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DEA delivers the latest hit to the Constitution

Last week, in an I wrote an article about the assault on the Fourth Amendment by local law enforcement, I noted the intensity of various attacks on our constitutional rights from politicians, the media, and even the Pope. I also showed how a recent Washington Post/ABC News poll showed that nearly 7 out of 10 Americans favored surrendering the right to privacy to the government in order to be safe from terrorism. Since the November elections, I’ve documented how the Republican-controlled Congress passed legislation giving power to Obama to usurp the 4th Amendments‘ right to protection against unreasonable search and seizure. In addition: I covered the Alabama state senator who wants to license the media, the federal judge who said the right to privacy was “overvalued” when he favored the NSA’s right to spy on Americans without a warrant, and how judicial tyranny has become the new normal. Now the latest attack on the Constitution, this time from the Drug Enforcement Agency. The Wall Street Journal is reporting that the government has created a huge database of the license plates and driving habits of Americans using a system originally formed to combat drugs, but has grown in size and scope. Now it’s being used […]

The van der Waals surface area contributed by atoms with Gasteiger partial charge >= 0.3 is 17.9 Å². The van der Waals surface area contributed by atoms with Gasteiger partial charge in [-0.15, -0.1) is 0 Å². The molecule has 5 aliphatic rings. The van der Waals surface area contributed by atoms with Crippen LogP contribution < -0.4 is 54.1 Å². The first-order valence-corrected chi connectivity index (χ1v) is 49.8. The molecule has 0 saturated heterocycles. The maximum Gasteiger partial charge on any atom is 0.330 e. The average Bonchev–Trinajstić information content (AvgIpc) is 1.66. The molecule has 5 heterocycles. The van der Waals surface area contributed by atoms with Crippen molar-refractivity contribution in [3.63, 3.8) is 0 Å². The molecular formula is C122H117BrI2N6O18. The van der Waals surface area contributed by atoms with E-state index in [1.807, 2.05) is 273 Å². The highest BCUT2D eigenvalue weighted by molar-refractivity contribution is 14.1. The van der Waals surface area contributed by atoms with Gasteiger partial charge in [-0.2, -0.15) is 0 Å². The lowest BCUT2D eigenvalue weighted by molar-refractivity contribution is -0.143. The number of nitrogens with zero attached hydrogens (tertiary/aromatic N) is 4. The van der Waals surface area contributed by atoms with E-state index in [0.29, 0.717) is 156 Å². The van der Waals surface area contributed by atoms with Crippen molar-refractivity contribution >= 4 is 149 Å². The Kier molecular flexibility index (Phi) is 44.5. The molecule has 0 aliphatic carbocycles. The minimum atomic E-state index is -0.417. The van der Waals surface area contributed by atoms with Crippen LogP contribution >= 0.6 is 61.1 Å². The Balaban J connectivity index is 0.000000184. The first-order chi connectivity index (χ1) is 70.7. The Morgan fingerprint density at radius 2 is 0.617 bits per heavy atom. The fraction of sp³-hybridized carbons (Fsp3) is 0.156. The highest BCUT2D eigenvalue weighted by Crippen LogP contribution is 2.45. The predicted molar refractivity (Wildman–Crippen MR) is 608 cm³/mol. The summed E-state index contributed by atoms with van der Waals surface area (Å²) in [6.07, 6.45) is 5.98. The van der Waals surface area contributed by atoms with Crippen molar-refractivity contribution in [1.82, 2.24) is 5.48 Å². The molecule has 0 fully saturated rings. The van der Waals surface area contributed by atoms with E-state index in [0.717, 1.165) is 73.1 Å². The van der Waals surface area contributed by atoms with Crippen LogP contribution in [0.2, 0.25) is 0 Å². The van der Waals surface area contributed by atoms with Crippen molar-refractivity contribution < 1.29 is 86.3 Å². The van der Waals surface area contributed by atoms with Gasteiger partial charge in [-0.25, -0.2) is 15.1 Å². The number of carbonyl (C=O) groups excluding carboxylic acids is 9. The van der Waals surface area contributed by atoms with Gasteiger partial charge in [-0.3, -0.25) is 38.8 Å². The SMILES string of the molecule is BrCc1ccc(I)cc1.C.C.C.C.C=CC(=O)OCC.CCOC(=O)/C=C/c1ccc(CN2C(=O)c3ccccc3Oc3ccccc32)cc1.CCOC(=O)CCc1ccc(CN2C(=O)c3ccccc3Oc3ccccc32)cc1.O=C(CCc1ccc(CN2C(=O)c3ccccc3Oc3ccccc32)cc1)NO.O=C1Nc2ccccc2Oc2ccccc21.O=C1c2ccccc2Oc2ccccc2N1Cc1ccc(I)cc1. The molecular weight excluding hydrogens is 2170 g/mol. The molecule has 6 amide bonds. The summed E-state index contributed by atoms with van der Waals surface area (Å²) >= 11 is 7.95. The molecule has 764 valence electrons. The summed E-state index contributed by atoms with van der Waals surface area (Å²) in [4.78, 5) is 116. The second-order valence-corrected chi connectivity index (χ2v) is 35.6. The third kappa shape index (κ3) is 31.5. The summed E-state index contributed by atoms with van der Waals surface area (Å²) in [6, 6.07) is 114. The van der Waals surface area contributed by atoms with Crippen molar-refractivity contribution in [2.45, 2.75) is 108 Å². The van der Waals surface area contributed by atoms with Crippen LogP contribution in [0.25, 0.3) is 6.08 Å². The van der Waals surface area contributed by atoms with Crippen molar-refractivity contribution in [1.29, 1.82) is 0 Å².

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Police Snatching Property: A Conflict of Interest While American Federalism Sleeps

The U.S. Justice Department halted its adopted-forfeitures program in early 2015 out of a sense that state and local law-enforcement agencies had been using the federal program to retain a greater portion of seized property, including cash, than state laws permit. Asset forfeiture had grown since the 1980s largely as a strategy in combatting drug traffickers, yet the agencies themselves benefited in being able to spend the cash. Besides this conflict of interest, the federal-state dynamic here demonstrates federalism in action, though perhaps not as strongly as the system of government allows.


The full essay is at “Police Snatching Property.”

Continue reading Police Snatching Property: A Conflict of Interest While American Federalism Sleeps

Police Snatching Property: A Conflict of Interest While American Federalism Sleeps

The U.S. Justice Department halted its adopted-forfeitures program in early 2015 out of a sense that state and local law-enforcement agencies had been using the federal program to retain a greater portion of seized property, including cash, than state laws permit. Asset forfeiture had grown since the 1980s largely as a strategy in combatting drug traffickers, yet the agencies themselves benefited in being able to spend the cash. Besides this conflict of interest, the federal-state dynamic here demonstrates federalism in action, though perhaps not as strongly as the system of government allows.


The full essay is at “Police Snatching Property.”

Continue reading Police Snatching Property: A Conflict of Interest While American Federalism Sleeps

GOP-controlled Congress dismantles the 4th Amendment